Persistence of the Anthropocene in the Maya Lowlands

Author(s): Ernesto Arredondo; Luke Auld-Thomas

Year: 2019


This is an abstract from the "SAA 2019: General Sessions" session, at the 84th annual meeting of the Society for American Archaeology.

The Maya Lowlands have been a focus of human development across millennia, and the impact of Maya civilization on this tropical environment has been a focus of sustained research and intense debate. It has become common to discuss environmental crises and societal collapse in the region as analogous to contemporary socio-environmental problems. However, the Anthropocene in the Maya lowlands did not end with the collapse of Maya civilization, nor did environmental conditions ever "recover" to a pre-anthropogenic state. Here we briefly review past collapses in the region and their legacies and follow the evolution of the lowland Maya landscape from 900 A.D. up to 1950, the year when the Great Acceleration is conventionally agreed to have begun. Finally, we offer an approach to the last several decades in the region, focusing on the RBM (Mayan Biosphere Reserve) and the acceleration of anthropogenic forces seeking both to destroy and to protect this delicate and important landscape.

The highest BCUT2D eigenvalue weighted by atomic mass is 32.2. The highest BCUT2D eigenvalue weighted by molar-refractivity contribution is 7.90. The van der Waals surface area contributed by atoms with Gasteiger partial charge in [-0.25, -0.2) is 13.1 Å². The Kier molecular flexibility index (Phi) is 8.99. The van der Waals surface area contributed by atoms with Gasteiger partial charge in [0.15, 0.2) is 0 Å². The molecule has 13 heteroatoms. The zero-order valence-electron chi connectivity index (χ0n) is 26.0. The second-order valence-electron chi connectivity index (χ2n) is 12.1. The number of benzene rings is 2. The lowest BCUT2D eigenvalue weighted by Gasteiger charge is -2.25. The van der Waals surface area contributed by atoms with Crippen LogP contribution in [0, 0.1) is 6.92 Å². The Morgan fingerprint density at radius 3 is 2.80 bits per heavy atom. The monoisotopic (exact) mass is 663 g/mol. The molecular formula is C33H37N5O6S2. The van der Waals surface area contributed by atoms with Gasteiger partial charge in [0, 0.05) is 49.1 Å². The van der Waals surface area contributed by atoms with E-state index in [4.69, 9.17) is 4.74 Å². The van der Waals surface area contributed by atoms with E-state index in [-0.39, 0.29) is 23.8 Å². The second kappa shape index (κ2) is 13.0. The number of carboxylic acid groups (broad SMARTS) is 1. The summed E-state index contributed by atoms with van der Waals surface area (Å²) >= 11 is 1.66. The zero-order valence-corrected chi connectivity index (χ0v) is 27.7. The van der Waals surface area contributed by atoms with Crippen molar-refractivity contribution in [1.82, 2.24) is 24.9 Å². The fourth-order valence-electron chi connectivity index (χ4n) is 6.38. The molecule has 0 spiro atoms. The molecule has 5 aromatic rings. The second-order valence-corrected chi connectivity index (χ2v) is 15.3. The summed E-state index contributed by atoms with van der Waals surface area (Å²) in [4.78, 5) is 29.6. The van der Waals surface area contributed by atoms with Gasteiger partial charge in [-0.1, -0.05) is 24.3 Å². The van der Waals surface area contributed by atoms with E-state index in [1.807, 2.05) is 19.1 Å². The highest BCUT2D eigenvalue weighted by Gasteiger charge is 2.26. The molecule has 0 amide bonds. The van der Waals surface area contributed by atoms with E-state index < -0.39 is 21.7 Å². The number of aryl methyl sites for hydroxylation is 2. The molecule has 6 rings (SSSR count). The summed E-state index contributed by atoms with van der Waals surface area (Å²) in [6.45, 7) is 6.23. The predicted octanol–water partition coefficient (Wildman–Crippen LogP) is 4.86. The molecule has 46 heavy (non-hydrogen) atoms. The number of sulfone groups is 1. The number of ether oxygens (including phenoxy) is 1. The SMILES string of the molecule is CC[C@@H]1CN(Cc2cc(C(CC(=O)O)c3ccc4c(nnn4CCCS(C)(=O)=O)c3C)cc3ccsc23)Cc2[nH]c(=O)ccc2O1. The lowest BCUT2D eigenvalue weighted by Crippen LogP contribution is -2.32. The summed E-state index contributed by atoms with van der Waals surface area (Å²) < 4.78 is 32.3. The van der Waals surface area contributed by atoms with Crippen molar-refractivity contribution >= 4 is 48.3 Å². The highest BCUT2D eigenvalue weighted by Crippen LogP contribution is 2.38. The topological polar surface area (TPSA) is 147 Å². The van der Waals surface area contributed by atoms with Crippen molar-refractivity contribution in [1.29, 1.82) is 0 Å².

Cite this Record

Persistence of the Anthropocene in the Maya Lowlands. Ernesto Arredondo, Luke Auld-Thomas. Presented at The 84th Annual Meeting of the Society for American Archaeology, Albuquerque, NM. 2019 ( tDAR id: 450090)

This Resource is Part of the Following Collections

Spatial Coverage

min long: -94.197; min lat: 16.004 ; max long: -86.682; max lat: 21.984 ;

Record Identifiers

Abstract Id(s): 25907